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"Zij geeft hem altijd briefjes."

Translation:She always gives him notes.

September 28, 2014

26 Comments


https://www.duolingo.com/profile/Ashwatthama

Cant the word briefjes be translated as 'letters' as well ?


https://www.duolingo.com/profile/Susande

Nope, briefje is a note, brief is a letter:

Brief

Briefje


https://www.duolingo.com/profile/anothernobody

I don't believe it can. From what I've learned, notes are little letters, hence the use of the diminutive suffix.


https://www.duolingo.com/profile/IgorHenriqueA

Is there a pronunciation difference between heeft and geeft?


https://www.duolingo.com/profile/tinmur
  • 1733

yes, heeft is like English "H" in have, and the Dutch "G" is the growling guttural sound


https://www.duolingo.com/profile/JasonHamje

See "hoed" vs "goed" as well. You must make the guttural sound or the words will be confused. "I asked him how his dag eas and he replied 'hat'???"


https://www.duolingo.com/profile/mullac1992

Would "she gives him notes all the time" be acceptable?


https://www.duolingo.com/profile/Simius

I think that should be accepted, yes. "All the time" can also be more literally translated to Dutch as "de hele tijd", but it means the same thing as always/altijd in this context.


https://www.duolingo.com/profile/Susande

It's close, but not identical I think. When using always it'll usually mean (almost) every time they meet, but when using all the time it will normally be e.g. one long meeting when she just keeps on giving him notes. But I do agree that in general usage these words are sometimes used interchangeably.

BTW Your sentence is closer to Zij geeft hem de hele tijd briefjes.

Edit: or what Simius said…I think my explanation is closer to what the dictionary says, his explanation closer to how people use the language. :)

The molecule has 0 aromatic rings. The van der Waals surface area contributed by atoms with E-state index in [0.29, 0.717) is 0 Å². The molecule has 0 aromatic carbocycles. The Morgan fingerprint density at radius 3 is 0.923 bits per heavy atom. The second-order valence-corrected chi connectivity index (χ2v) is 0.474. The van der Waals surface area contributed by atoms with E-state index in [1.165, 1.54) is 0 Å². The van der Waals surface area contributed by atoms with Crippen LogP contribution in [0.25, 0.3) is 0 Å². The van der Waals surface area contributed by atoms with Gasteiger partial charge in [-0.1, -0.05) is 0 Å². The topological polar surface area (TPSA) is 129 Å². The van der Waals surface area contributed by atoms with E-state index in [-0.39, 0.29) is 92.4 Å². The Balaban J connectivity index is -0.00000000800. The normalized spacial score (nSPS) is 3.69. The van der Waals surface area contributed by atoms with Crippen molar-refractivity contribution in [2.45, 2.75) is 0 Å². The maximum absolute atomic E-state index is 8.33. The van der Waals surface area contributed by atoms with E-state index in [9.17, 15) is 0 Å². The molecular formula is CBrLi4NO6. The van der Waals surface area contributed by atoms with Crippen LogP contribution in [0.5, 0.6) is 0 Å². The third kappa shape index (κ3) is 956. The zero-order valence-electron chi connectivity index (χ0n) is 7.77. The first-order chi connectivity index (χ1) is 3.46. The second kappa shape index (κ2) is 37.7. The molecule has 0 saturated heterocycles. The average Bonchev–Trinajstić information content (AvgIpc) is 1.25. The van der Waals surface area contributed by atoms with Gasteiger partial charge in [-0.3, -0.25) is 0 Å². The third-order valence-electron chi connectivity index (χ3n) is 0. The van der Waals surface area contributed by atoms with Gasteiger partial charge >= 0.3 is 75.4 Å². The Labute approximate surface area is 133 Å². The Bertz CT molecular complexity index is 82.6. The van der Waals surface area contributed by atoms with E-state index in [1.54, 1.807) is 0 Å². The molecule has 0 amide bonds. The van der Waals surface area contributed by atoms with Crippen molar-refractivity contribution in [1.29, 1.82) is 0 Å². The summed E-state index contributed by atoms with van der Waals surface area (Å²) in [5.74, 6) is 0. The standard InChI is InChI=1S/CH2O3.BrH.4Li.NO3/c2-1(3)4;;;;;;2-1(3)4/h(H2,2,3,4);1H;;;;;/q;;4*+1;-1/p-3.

https://www.duolingo.com/profile/Simius

You might be right. I looked in the dictionary and found "all the time" as a possible definition of "always", but now that I look again I see that they mean the more literal "all the time, continuously, without stopping".


https://www.duolingo.com/profile/dadamn

I agree with Pergolesi. In American English, "All the time" usually refers to many occurrences over a long period of time. "She gives him notes all the time" would most commonly be understood to be the same as "She always gives him notes".


https://www.duolingo.com/profile/Pergolesi

No, "all the time" (in UK English at least) only refers to multiple occasions of an instance (rather than multiple instances on one occasion as Susande initially suggested). So mullac1992's suggestion is right.


https://www.duolingo.com/profile/tinmur
  • 1733

Because it is a diminutive, I put "She always ends him little notes" but it didn't accept it. I suppose it would be " Zij geeft hem altijd kleine briefjes"?


https://www.duolingo.com/profile/VanitaBalf

Looks like "ends" is the problem.


https://www.duolingo.com/profile/CJ.Dennis

Maybe "little letters"="notes"?


https://www.duolingo.com/profile/moparmike

Why is "little notes" incorrect?


https://www.duolingo.com/profile/Woofumzz

Briefjes already means "notes;" they are "little letters," and there is no other "little" in the sentence aside from the implied smallness of the "jes" suffix. If you want to say that even the notes are little, you would say "kleine briefjes."


https://www.duolingo.com/profile/prajwalchi1

How is this wrong "She gives him notes always"


https://www.duolingo.com/profile/CJ.Dennis

The placement of "always" is non-standard. "She always gives him notes" is the best way of saying it.


https://www.duolingo.com/profile/Strique

Is "letters" not an acceptable translation for briefjes? I hear nederlanders say that all the time.


https://www.duolingo.com/profile/Pavla172713

Can´t "briefjes" mean "banknotes" as well?


https://www.duolingo.com/profile/prash0703

I thought adverbs are always placed before what is being described. Essentially, why is altijd not before geeft?


https://www.duolingo.com/profile/ion1122

There is no rule such as you are describing. In fact, in Dutch adverbs usually come AFTER the conjugated verb, not before.

(Perhaps you were thinking of English, which often puts adverbs before the conjugated verb.)


https://www.duolingo.com/profile/Tracey843948

Also, that would disrupt the verb second rule.

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